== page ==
Week 1 – Perceptions of the Internet & Rules of Engagement

// Posted by on 05/14/2015 (8:00 PM)

When my group (David, Kendall and Sarah) met to discuss how we view the Internet it was interesting that each of us viewed it as a tool or a “service provider”. We discussed the Internet as a thing such as a bank, source of entertainment, avenue for communication (Skype, email), travel tool, retail outlet, TV, stereo, grocery store, GPS, provider of market research, recruiting tool for employers and employment tool for job seekers…just to name a few. My group did not necessarily view the Internet as a place but a tangible thing.

My perception of the Internet other than what it provides in our day-to-day life is that like anything else it is useful and necessary, but can be a burden and time waster. Many people are hooked on Facebook and spend hours at a time on the Internet reading about what is happening in others’ lives when they could be living their life. I admit, I use Facebook but have scaled way back. I found myself getting hooked on reading about friends and family when I should have been doing other things. So now I check it maybe every other day, keep up with friends and family and I don’t let Facebook monopolize my time. Especially now that we are in summer with longer daylight hours and I can spend time outside enjoying nature.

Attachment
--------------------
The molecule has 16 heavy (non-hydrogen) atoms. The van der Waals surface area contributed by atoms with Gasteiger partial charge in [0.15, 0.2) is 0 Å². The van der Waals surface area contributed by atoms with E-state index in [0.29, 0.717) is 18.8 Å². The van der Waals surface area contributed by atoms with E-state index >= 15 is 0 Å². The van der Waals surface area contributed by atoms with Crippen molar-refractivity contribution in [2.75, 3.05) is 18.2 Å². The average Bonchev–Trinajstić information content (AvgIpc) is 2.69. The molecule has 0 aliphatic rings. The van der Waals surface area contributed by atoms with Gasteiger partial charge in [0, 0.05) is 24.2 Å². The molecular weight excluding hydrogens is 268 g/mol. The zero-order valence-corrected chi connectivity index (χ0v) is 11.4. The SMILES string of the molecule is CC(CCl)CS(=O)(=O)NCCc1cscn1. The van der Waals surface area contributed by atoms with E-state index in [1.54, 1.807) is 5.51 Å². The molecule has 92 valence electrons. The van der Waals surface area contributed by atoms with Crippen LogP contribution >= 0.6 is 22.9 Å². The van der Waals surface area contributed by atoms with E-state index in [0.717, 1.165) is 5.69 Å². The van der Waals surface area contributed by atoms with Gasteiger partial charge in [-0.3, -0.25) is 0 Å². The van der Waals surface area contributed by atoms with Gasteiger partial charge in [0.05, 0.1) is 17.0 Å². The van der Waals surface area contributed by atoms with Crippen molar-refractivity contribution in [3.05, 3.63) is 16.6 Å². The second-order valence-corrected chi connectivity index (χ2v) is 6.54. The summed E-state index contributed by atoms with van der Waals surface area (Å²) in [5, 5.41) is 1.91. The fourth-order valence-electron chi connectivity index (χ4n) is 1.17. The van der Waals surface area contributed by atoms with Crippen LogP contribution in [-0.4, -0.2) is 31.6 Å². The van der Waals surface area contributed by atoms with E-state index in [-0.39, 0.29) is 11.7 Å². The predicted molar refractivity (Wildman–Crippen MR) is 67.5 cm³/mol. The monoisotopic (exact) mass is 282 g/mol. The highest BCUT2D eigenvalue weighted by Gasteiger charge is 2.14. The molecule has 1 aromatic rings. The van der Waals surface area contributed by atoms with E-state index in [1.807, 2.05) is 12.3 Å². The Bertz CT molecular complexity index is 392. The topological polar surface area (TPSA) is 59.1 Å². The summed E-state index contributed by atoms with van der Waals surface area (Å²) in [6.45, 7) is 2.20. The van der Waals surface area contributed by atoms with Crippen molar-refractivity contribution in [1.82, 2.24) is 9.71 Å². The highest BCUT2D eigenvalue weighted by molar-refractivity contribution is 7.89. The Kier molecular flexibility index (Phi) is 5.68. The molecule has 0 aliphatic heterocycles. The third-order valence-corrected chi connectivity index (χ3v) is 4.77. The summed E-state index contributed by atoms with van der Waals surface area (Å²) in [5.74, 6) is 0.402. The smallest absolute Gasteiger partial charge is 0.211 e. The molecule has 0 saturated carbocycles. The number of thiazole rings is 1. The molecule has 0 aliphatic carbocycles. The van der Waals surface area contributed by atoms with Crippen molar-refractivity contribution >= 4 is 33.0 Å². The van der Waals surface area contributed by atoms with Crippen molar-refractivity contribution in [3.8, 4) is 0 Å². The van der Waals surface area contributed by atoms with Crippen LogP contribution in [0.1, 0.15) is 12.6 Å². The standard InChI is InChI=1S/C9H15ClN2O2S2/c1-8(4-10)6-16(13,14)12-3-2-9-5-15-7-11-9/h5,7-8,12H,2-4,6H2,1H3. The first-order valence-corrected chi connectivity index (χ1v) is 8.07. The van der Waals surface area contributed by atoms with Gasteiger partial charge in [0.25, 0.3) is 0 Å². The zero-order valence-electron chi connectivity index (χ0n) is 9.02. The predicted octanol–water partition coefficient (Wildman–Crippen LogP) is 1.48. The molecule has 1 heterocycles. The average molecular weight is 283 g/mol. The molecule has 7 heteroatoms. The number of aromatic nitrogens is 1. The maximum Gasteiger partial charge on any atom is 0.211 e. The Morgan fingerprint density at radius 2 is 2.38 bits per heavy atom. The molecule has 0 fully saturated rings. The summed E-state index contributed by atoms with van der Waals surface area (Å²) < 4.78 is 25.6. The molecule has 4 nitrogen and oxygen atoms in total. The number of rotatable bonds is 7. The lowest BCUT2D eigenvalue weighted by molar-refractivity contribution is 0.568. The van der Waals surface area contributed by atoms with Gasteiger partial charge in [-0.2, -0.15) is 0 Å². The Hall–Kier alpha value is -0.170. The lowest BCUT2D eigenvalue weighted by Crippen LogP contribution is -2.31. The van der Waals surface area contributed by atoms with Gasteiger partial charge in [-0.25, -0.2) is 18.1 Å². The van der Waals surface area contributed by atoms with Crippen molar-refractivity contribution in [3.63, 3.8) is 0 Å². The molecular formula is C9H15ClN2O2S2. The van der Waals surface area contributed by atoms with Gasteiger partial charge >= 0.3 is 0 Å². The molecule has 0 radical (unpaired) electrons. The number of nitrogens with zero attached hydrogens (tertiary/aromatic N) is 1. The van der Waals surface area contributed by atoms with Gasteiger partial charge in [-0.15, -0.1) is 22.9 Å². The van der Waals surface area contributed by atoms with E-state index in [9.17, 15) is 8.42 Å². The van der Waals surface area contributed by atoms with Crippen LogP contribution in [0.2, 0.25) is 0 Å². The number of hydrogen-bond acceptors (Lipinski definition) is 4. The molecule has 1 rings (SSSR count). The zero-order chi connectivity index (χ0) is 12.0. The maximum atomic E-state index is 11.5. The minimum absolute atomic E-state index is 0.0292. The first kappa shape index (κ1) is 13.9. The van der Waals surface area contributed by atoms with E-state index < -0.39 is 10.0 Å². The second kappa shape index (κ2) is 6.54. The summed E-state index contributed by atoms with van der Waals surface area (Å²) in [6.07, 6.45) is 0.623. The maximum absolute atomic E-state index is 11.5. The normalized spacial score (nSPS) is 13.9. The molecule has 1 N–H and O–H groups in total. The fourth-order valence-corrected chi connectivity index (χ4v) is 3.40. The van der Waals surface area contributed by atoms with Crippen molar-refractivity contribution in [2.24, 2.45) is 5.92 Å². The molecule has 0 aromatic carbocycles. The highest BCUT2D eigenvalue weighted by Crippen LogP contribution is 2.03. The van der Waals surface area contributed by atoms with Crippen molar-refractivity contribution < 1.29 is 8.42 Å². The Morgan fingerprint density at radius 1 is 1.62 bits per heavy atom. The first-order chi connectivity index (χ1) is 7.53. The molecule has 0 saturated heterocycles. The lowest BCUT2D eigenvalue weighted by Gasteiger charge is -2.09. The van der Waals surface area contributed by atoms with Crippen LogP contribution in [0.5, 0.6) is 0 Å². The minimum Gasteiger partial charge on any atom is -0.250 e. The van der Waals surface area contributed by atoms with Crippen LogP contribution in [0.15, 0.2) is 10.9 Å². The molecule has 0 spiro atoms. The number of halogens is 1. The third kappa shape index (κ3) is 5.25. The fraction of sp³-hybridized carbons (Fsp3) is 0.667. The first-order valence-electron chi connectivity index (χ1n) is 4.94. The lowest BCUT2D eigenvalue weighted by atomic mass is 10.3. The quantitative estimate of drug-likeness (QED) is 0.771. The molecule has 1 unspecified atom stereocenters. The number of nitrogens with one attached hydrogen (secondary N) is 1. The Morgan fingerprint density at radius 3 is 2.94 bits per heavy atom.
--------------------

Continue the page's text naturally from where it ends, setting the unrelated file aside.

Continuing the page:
The Internet will be ever evolving and keeping up with the latest updates is critical for maintaining and increasing work competencies. Those seeking employment must have a high knowledge level of how the Internet works and how most efficiently to extract what you  need to do your job. The Internet is a wealth of information including local and world happenings. It has replaced, for some, watching TV for news, reading a book in hand, listening to a stereo or radio, looking at a map to travel or even research in a library. Most college students utilize the Internet for research perhaps more than spending time in an actual library. The Internet is a valuable tool that enhances our lives by keeping us connected to world events and family/friends. It is necessary for almost any profession and has increased an employer’s demand for higher volumes of work output. The Internet allows for increased production, quicker turn around times and therefore is directly impacting the economy. People shop online to find the best price so competition is increased among vendors and retail merchants. The Internet is more than I could possibly write in this blog! It is a wonderful, smart tool that affects every life in some manner. But, there is still a segment of the population that refuses to operate or own a computer – my Mom is an example. She would not have the first clue what to do on a computer. I think the older generations are OK with things the way they “used to be.” Perhaps this makes them feel more of a sense of control because I’m sure they realize how quickly things are changing.


Rules of Engagement